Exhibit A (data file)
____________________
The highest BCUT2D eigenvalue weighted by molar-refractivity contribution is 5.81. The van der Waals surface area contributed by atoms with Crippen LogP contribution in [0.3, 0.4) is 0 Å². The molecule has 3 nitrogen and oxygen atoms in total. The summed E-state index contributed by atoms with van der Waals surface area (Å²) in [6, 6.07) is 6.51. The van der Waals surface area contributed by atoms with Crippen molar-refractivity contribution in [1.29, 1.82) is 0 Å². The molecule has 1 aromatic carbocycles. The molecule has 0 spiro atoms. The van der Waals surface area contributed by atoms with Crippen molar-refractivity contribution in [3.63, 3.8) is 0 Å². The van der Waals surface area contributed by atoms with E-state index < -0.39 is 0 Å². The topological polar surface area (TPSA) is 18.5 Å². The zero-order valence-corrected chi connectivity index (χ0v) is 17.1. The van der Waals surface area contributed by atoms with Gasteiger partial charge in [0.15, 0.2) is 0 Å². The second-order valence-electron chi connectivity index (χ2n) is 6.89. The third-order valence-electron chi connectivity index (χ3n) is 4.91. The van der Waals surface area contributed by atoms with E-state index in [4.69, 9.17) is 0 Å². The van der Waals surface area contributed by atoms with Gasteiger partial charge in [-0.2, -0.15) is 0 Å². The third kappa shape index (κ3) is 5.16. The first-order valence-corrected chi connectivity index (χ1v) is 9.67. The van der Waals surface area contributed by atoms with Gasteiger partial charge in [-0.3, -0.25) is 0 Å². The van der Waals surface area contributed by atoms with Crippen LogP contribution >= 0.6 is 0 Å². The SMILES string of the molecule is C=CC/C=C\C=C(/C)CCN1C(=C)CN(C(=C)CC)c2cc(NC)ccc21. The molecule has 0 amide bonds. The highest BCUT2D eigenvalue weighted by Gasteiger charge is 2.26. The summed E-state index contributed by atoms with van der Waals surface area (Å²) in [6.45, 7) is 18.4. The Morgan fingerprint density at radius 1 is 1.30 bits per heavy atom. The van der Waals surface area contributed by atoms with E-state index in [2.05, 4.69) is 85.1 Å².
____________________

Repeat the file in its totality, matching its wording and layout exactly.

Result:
The highest BCUT2D eigenvalue weighted by molar-refractivity contribution is 5.81. The van der Waals surface area contributed by atoms with Crippen LogP contribution in [0.3, 0.4) is 0 Å². The molecule has 3 nitrogen and oxygen atoms in total. The summed E-state index contributed by atoms with van der Waals surface area (Å²) in [6, 6.07) is 6.51. The van der Waals surface area contributed by atoms with Crippen molar-refractivity contribution in [1.29, 1.82) is 0 Å². The molecule has 1 aromatic carbocycles. The molecule has 0 spiro atoms. The van der Waals surface area contributed by atoms with Crippen molar-refractivity contribution in [3.63, 3.8) is 0 Å². The van der Waals surface area contributed by atoms with E-state index < -0.39 is 0 Å². The topological polar surface area (TPSA) is 18.5 Å². The zero-order valence-corrected chi connectivity index (χ0v) is 17.1. The van der Waals surface area contributed by atoms with Gasteiger partial charge in [0.15, 0.2) is 0 Å². The second-order valence-electron chi connectivity index (χ2n) is 6.89. The third-order valence-electron chi connectivity index (χ3n) is 4.91. The van der Waals surface area contributed by atoms with E-state index in [4.69, 9.17) is 0 Å². The van der Waals surface area contributed by atoms with Gasteiger partial charge in [-0.2, -0.15) is 0 Å². The third kappa shape index (κ3) is 5.16. The first-order valence-corrected chi connectivity index (χ1v) is 9.67. The van der Waals surface area contributed by atoms with Gasteiger partial charge in [-0.3, -0.25) is 0 Å². The van der Waals surface area contributed by atoms with Crippen LogP contribution >= 0.6 is 0 Å². The SMILES string of the molecule is C=CC/C=C\C=C(/C)CCN1C(=C)CN(C(=C)CC)c2cc(NC)ccc21. The molecule has 0 amide bonds. The highest BCUT2D eigenvalue weighted by Gasteiger charge is 2.26. The summed E-state index contributed by atoms with van der Waals surface area (Å²) in [6.45, 7) is 18.4. The Morgan fingerprint density at radius 1 is 1.30 bits per heavy atom. The van der Waals surface area contributed by atoms with E-state index in [2.05, 4.69) is 85.1 Å².